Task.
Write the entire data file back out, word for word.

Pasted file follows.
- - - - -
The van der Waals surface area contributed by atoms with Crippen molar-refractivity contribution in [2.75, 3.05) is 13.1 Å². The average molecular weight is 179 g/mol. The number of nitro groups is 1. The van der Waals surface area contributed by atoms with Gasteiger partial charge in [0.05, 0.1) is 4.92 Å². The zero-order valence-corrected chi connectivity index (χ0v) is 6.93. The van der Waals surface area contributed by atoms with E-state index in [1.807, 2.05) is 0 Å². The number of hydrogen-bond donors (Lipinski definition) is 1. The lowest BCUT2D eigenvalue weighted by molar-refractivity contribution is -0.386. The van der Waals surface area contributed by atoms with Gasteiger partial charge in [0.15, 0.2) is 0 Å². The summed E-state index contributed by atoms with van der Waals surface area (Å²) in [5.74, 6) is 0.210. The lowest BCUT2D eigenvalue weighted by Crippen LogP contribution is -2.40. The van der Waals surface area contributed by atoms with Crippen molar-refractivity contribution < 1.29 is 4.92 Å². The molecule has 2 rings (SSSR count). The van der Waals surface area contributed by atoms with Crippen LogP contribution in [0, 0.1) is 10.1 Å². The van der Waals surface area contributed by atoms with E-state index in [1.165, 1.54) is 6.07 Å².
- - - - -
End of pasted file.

The van der Waals surface area contributed by atoms with Crippen molar-refractivity contribution in [2.75, 3.05) is 13.1 Å². The average molecular weight is 179 g/mol. The number of nitro groups is 1. The van der Waals surface area contributed by atoms with Gasteiger partial charge in [0.05, 0.1) is 4.92 Å². The zero-order valence-corrected chi connectivity index (χ0v) is 6.93. The van der Waals surface area contributed by atoms with E-state index in [1.807, 2.05) is 0 Å². The number of hydrogen-bond donors (Lipinski definition) is 1. The lowest BCUT2D eigenvalue weighted by molar-refractivity contribution is -0.386. The van der Waals surface area contributed by atoms with Gasteiger partial charge in [0.15, 0.2) is 0 Å². The summed E-state index contributed by atoms with van der Waals surface area (Å²) in [5.74, 6) is 0.210. The lowest BCUT2D eigenvalue weighted by Crippen LogP contribution is -2.40. The van der Waals surface area contributed by atoms with Crippen molar-refractivity contribution < 1.29 is 4.92 Å². The molecule has 2 rings (SSSR count). The van der Waals surface area contributed by atoms with Crippen LogP contribution in [0, 0.1) is 10.1 Å². The van der Waals surface area contributed by atoms with E-state index in [1.165, 1.54) is 6.07 Å².